The improved TIR reported in COMISAIR4 patients on RT-CGM is just one of the many benefits observed in clinical practice. Giving patients access to information about glucose excursions provides them with an opportunity to learn about glucose responses and develop strategies to prevent hypo- and hyperglycaemia. With RT-CGM, families are able to understand their glucose responses to food and activity and adapt how they deliver their insulin. RT-CGM has also helped us clinicians to learn more about responses to food and activity that are informing research.

The potential benefits of RT-CGM are clear. However, whilst some families will start using RT-CGM and quickly establish successful strategies, other families may need more support to maximise the benefits. When introducing patients and their families to the technology, clear guidelines and ongoing communication are key, particularly at the start of RT-CGM use. Helping families to understand what a glucose profile of someone who does not have diabetes looks like is important to set expectations. Data can be overwhelming and have a negative impact on families, and alarm fatigue can be an issue. This is also true for carers and school staff, who may need help understanding RT-CGM and their role in diabetes management. For adolescents, it is also important to think about how RT-CGM information is used and the impact this can have on relationships.

Education about glucose responses to food and the timing of insulin are particularly important, which is why the Paediatric Endocrinology Society (PES) has published guidance on using trend arrows. This provides a framework for patients and caregivers, by helping them to interpret and use RT-CGM data to make mealtime insulin dosing decisions.7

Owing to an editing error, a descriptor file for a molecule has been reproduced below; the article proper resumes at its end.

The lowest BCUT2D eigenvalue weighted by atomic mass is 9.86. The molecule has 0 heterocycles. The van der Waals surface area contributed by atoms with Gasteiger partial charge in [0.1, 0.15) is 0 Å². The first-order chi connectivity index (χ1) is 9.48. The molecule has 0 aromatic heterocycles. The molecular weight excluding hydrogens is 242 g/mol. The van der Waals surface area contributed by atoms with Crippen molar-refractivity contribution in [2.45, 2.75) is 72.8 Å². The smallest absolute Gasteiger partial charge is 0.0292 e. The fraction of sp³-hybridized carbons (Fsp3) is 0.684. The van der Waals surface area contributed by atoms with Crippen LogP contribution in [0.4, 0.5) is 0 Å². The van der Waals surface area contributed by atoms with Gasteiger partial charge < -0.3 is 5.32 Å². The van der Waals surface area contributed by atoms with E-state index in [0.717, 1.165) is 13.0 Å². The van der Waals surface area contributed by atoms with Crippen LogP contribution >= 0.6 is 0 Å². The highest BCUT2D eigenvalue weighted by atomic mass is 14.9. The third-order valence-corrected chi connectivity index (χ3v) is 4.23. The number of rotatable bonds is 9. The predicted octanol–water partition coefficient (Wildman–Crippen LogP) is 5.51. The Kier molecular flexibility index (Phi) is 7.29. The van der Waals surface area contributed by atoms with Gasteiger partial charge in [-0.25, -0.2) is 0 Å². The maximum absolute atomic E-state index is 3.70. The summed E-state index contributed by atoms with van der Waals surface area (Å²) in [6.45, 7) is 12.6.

Final thoughts
With potential clinical benefits such  as reduced HbA1c, less time in hypoglycaemia and more TIR,4,8 RT-CGM is helping a growing number of patients and their families. It has also been shown to impact on patient quality of life and wellbeing.9

Further resources
To learn more about how RT-CGM could benefit your patients, visit https://www.diabetesonthenet.com/UKIEHCP. Here you can find lots of useful resources including a CPD module to further your knowledge of RT-CGM.

REFERENCES:

1. Dexcom (2019) What is Continuous Glucose Monitoring? https://provider.dexcom.com/dexcom-cgm-first/continuous-glucose-monitoring.
2. NICE (2015) NICE Guidance NG18.
https://www.nice.org.uk/guidance/ng18.
3. NICE (2019) 2019 surveillance of diabetes (NICE guidelines NG17, NG18, NG19 and NG18. https://www.nice.org.uk/guidance/ng17/resources/2019-surveillance-of-diabetes-nice-guidelines-ng17-ng18-ng19-and-ng28-pdf-8862045321157.
4. Šoupal J et al (2020) Glycaemic outcomes in adults with T1D are impacted more by continuous glucose monitoring than by insulin delivery method: 3 years of follow-up from the COMISAIR study. Diabetes Care 43: 37–43.
5. National Paediatric Diabetes Audit (NPDA) annual reports. https://www.rcpch.ac.uk/resources/npda-annual-reports.
6. Battelino T et al (2019) Clinical targets for continuous glucose monitoring data interpretation: recommendations from the international consensus on time in range. Diabetes Care 42: 1593–1603.
7. Laffel M et al (2017) A practical approach to using trend arrows on the Dexcom G5 CGM system to manage children and adolescents with diabetes. Journal of the Endocrine Society 1: 1461–1476.
8. Beck RW et al (2016) Effect of continuous glucose monitoring on glycaemia control in adults with type 1 diabetes using insulin injections: The Diamond randomised clinical trial. JAMA 317: 371–378.
9. Lind M et al (2017) Continuous glucose monitoring vs conventional therapy for glycaemic control in adults with type 1 diabetes treated with multiple daily insulin injections: the gold randomized clinical trial. JAMA 317: 379–387.